Arizona Governor Won't Require Mask Use as Coronavirus Cases Spike, Says People Need to 'Learn to Live' With Virus

Republican Arizona Governor Doug Ducey has indicated he will not require mask use in the state amid surging coronavirus infections and hospitalizations.

Since Ducey's stay-at-home order expired last month, Arizona has reported sharp spikes in cases over the past two weeks. As of Saturday June 12, the total number of coronavirus cases in Arizona had exceeded 34,400, with 1,183 deaths caused by the novel disease. About 1,540 cases were added to the figure since Friday, when the state saw 1,654 new infections, the single-highest rise in one day.

During a press conference on Thursday, Ducey told reporters that while he encourages Arizonians to "wear masks when they can't socially distance" in public, he will not be following other states in enforcing face coverings by law.

Ducey encouraged citizens to "learn to live with" the virus and said it won't be "going away" anytime soon.

"There's not a cure for this virus, and there's not a vaccine for this virus," the governor added. "So this virus is something we need to learn to live with, and we need to make sure that we are protecting the most vulnerable in our society."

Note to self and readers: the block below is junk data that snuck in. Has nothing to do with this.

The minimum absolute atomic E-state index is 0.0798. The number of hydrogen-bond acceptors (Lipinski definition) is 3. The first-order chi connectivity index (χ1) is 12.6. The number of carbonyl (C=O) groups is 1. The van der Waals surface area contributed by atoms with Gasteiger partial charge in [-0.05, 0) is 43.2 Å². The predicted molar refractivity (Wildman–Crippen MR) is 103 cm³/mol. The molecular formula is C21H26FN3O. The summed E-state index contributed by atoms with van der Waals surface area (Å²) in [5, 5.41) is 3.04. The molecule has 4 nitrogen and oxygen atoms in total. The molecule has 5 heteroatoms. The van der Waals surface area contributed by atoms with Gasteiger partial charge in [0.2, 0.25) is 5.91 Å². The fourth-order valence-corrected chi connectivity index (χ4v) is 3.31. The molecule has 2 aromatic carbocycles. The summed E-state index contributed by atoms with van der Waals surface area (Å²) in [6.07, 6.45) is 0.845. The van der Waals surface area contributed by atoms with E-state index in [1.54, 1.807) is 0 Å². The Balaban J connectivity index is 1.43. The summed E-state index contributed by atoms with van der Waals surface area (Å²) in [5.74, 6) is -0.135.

Doug Ducey
Arizona Governor Doug Ducey speaks at the 28th Annual Leigh Steinberg Super Bowl Party at Arizona Science Center on January 31, 2015 in Phoenix, Arizona. Maury Phillips/Getty

Ducey also defended his decision to reopen Arizona and attributed the rise in cases to the state's increase in testing capacity.

"We put the stay-at-home order in place so that we can prepare for what we're going through right now," he said. "The facts are, we got an increase in testing, an increase in testing and an increase in positive test results. So we're going to continue to stay laser-focused on COVID-19."

While the rise in cases has also resulted in an increase in hospitalizations, Ducey assured the public that there will be enough capacity to treat coronavirus patients and people suffering from non-coronavirus-related illnesses. "I want every Arizonan to be able to have the medical care and comfort and resources necessary and today we are able to provide that," he said.

Newsweek reached out to Ducey's office for further comment. This story will be updated with any response.

Arizona Department of Health Services Director Dr. Cara Christ echoed Ducey's sentiments, saying that the state will not "be able to stop the [coronavirus] spread" and citizens "can't stop living as well."

According to AZ Central, ventilator use in Arizona reached an all-time high on Friday, with 309 suspected and confirmed coronavirus patients using the machines that provide mechanical ventilation. On the same day, ICU bed use related to COVID-19 also hit a new record in the state.